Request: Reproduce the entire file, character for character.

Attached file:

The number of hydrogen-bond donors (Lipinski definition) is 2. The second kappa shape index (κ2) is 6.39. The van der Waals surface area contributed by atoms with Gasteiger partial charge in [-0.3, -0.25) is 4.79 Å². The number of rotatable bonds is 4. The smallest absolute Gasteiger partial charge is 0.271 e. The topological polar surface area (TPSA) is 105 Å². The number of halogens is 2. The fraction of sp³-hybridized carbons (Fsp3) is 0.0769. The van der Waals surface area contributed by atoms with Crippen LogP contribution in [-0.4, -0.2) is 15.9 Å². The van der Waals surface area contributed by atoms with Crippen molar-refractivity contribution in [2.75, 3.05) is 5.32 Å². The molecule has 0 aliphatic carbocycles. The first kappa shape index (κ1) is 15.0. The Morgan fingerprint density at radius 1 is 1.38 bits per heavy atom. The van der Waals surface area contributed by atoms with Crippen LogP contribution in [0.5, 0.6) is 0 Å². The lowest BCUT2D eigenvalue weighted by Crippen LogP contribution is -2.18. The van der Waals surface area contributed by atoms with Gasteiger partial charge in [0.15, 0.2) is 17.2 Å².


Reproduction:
The number of hydrogen-bond donors (Lipinski definition) is 2. The second kappa shape index (κ2) is 6.39. The van der Waals surface area contributed by atoms with Gasteiger partial charge in [-0.3, -0.25) is 4.79 Å². The number of rotatable bonds is 4. The smallest absolute Gasteiger partial charge is 0.271 e. The topological polar surface area (TPSA) is 105 Å². The number of halogens is 2. The fraction of sp³-hybridized carbons (Fsp3) is 0.0769. The van der Waals surface area contributed by atoms with Crippen LogP contribution in [-0.4, -0.2) is 15.9 Å². The van der Waals surface area contributed by atoms with Crippen molar-refractivity contribution in [2.75, 3.05) is 5.32 Å². The molecule has 0 aliphatic carbocycles. The first kappa shape index (κ1) is 15.0. The Morgan fingerprint density at radius 1 is 1.38 bits per heavy atom. The van der Waals surface area contributed by atoms with Crippen LogP contribution in [0.5, 0.6) is 0 Å². The lowest BCUT2D eigenvalue weighted by Crippen LogP contribution is -2.18. The van der Waals surface area contributed by atoms with Gasteiger partial charge in [0.15, 0.2) is 17.2 Å².